Collegiality helped me endure a rough ride from a columnist

Reaching out to a trusted community reminded Karen Spierling why she values academia enough to defend it in the public arena

May 28, 2023
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In a time of rising challenges in global higher education, academic collegiality has made a comeback as a topic of conversation and concern. Recent discussions emphasise why it is worthwhile for institutions and department leaders to foster collegiality, as well as how individuals may benefit from practising it, both in terms of professional success and personal mental health.

But an equally important yet overlooked advantage of collegiality is that a network of respect and support within the academy can help us to engage in interactions far beyond it that are crucial to defending the value of higher education in general and liberal arts in particular, but which can often be fraught.

I received a stark reminder of this recently when I published an essay in Inside Higher Ed about the importance of recognising that institutions of higher education exist in the very complicated “real world”, not apart from it. The essay drew the attention of Ryan Craig, a business writer at Forbes, and while I was thrilled that I had reached an audience beyond higher ed, I was outraged by the dismissive tone of the critique.

My immediate impulse was to rise to the bait and defend myself against the list of provocative statements intended to hold the interest of readers at my expense. But, fortunately, long-developed habits of collegiality came to my rescue. Instead of dashing off a hasty response, I shared the column with a small group of professional contacts – friends from graduate school, connections in the broader history profession, and colleagues on my campus – whose perspectives I trust and respect, and whose responses I knew would not be, “Oh, that critic is so right!”

I was not asking any of those colleagues to engage in a public argument with Ryan or to otherwise come to my defence. I was simply reaching out to a trusted community to remind myself of why I value academia enough to step into the public arena to talk about it.

Of course, professional relationships based on respect, trust and mutual support (oiled, in the best cases, by humour) is not the only way that collegiality has been defined or enacted. At American and Canadian institutions in particular, collegiality can be a highly fraught category in the tenure and promotion process. Even informal or unspoken expectations around it, often not clearly defined, can be employed in ways that leave academics scarred, angry or even professionally destroyed.

Problematic notions of collegiality, such as taking on heavy service loads, doing favours for senior colleagues, or tolerating inconsiderate bad behaviour can be particularly stressful for the increasing proportion of faculty whose personal lives and obligations differ from those of the stereotypical 20th-century white male academic whose wife raised the children and ran the household. But this dark side of collegiality in some situations does not negate its potential as a positive force in others. In fact, many of us have been able to persist through treacherous or hostile work experiences only with the guidance and support of colleagues.

The common bond of my own collegial circle is a dedication to the art of teaching, the value exchanging ideas and the practice of asking questions and modelling social and intellectual curiosity. And these priorities are precisely what can feel threatened when we engage in exchanges with people whose starting assumptions about the purpose of higher education may seem strikingly different from our own.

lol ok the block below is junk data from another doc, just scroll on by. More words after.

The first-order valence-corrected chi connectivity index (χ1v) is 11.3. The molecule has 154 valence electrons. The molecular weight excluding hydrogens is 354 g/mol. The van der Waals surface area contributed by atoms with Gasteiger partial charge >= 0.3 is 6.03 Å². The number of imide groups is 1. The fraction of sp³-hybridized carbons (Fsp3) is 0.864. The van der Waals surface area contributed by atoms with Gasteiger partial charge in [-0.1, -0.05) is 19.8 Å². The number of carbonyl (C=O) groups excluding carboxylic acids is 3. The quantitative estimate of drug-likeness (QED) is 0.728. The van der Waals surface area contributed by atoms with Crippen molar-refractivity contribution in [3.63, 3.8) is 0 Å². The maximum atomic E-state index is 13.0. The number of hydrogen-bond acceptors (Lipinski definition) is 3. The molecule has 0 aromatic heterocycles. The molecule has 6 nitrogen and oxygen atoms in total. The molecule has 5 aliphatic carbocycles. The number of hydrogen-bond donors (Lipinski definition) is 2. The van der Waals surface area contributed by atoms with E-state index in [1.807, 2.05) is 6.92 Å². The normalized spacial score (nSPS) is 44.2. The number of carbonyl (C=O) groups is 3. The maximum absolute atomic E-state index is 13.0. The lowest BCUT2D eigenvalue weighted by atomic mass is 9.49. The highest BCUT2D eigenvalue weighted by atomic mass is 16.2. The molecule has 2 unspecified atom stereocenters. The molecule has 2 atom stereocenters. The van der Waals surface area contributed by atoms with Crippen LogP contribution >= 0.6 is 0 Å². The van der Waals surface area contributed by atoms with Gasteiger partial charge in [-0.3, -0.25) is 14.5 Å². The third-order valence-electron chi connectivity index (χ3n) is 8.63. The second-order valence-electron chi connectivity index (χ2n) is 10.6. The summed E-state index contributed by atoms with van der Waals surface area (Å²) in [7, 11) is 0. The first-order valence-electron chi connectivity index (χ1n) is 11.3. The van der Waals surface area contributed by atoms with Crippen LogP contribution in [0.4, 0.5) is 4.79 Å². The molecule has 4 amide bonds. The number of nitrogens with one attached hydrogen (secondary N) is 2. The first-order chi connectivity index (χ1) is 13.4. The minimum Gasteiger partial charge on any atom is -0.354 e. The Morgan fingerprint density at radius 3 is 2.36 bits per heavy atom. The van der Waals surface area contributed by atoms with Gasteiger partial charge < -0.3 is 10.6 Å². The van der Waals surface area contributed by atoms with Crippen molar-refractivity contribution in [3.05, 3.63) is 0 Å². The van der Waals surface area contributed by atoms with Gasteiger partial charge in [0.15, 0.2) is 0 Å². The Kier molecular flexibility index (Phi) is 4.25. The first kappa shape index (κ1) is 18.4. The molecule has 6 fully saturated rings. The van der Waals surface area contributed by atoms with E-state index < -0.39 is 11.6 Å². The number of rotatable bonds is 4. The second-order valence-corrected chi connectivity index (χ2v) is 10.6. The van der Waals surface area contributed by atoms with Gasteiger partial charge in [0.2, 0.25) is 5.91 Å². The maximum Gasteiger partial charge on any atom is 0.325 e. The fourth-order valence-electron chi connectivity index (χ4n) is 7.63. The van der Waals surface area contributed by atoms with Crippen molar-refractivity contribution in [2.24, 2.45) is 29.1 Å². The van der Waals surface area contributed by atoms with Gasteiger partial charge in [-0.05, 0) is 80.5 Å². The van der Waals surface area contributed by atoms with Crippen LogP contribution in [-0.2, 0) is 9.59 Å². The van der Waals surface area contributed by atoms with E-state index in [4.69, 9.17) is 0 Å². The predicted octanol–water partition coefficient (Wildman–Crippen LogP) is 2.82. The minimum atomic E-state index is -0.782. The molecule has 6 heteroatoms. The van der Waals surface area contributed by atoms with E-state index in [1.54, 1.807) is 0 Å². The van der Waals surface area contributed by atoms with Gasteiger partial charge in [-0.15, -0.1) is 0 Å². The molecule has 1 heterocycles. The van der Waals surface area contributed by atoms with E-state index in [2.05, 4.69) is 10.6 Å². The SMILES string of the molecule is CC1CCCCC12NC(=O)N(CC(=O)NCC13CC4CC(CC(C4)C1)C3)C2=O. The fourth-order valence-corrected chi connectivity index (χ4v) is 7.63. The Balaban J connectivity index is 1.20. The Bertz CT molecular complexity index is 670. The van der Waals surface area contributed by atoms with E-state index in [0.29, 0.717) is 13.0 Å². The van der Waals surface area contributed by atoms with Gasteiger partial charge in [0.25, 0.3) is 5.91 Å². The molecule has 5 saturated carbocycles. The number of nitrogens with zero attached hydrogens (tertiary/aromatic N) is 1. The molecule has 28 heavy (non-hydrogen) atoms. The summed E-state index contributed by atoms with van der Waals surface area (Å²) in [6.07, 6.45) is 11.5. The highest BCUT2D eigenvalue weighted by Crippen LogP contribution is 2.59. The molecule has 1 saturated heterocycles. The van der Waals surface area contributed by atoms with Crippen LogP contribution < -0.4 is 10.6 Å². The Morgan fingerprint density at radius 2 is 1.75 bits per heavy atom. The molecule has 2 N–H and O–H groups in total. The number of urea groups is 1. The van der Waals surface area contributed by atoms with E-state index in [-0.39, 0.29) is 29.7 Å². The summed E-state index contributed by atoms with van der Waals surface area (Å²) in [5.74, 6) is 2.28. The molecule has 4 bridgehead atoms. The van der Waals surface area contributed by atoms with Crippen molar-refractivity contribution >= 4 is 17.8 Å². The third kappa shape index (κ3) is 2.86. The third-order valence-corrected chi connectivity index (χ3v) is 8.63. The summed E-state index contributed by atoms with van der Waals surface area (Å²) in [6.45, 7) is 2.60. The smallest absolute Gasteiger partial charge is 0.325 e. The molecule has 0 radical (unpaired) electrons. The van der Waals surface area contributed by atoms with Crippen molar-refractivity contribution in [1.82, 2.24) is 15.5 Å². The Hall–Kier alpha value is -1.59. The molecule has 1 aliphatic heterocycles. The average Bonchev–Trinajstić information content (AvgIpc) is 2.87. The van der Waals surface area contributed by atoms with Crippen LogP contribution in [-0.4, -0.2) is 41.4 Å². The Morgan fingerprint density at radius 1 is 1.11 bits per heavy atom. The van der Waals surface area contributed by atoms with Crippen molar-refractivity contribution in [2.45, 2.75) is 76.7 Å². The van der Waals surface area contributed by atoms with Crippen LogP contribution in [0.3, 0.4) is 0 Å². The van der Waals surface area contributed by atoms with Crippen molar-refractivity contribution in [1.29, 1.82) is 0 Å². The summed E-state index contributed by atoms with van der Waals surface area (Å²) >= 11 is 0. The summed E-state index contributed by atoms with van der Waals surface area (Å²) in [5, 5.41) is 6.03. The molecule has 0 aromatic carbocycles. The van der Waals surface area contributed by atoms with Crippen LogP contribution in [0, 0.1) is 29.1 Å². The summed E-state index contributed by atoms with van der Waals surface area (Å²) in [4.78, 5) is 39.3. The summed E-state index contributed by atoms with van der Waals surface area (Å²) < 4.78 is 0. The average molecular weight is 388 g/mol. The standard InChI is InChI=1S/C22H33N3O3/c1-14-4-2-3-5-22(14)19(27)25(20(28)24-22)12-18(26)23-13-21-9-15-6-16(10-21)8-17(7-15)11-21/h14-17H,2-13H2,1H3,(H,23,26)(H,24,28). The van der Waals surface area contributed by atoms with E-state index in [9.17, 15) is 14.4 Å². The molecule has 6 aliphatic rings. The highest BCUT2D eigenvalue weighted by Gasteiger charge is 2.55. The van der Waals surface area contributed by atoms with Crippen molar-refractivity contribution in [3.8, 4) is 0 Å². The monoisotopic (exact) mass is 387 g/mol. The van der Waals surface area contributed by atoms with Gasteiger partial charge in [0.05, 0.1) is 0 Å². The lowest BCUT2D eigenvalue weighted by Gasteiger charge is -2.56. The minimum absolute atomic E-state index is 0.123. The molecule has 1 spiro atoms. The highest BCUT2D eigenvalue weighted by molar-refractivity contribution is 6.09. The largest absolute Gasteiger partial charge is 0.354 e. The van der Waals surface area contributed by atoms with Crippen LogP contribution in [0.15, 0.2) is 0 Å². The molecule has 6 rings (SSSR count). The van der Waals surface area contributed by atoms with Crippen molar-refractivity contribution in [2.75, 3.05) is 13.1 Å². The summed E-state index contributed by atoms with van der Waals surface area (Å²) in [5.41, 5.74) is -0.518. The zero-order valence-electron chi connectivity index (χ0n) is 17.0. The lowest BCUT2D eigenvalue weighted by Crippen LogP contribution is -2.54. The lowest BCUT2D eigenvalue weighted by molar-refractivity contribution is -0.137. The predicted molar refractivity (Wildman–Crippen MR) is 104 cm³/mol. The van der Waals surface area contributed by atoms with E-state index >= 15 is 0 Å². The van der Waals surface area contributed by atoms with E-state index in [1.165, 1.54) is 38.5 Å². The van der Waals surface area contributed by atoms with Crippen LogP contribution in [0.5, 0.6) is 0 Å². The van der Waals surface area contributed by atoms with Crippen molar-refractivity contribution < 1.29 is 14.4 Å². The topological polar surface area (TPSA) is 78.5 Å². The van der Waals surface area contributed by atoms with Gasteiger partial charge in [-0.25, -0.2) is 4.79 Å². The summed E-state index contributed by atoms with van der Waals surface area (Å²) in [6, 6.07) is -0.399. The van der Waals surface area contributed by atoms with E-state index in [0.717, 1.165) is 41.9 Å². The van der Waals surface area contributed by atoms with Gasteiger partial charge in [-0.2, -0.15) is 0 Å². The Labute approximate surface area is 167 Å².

As teachers, we are experienced at fostering discussion in the moment and at encouraging the development of critical thinking over the long term. If your explanations don’t connect with a student or a student doesn’t grasp the material in the first week of classes, you have until the end of the semester to work through it with them, until they arrive at their own new way of thinking about the world.

Public exchanges in national publications don’t work this way. Once we make our contributions, we cannot do anything else in the moment to encourage readers to think through our ideas carefully or ask trenchant questions. We cannot respond to their quizzical facial expressions to draw them into conversation.

Even when you write for an academic journal, it is only in exceptional cases that a single essay will persuade anyone to rethink their world views. And there is the near certainty that some readers will misread, misconstrue or dismiss what you have to say. But at least the slow-moving process of academic publication provides lots of opportunities to present ideas to different audiences, receive feedback and engage in debate along the way.

In contrast, in the rush to publish in the public arena, there is seldom time for the kinds of curious questions that open productive conversations and allow us to climb into other people’s points of view and really look around.

And yet, taking the risk of engaging in the public arena is crucial if we don’t want people and forces outside of academia to define our purpose and decide our fate. Supportive circles of collegiality can help us weather unfair criticism and resist the impulse to throw up our hands in defeat.

They can also help us remember that we are playing the long game, too, when we step into the public arena to defend higher education and the liberal arts as a social necessity and a public good.

Karen Spierling is professor of history and a past director of the global commerce programme at Denison University in Granville, Ohio.

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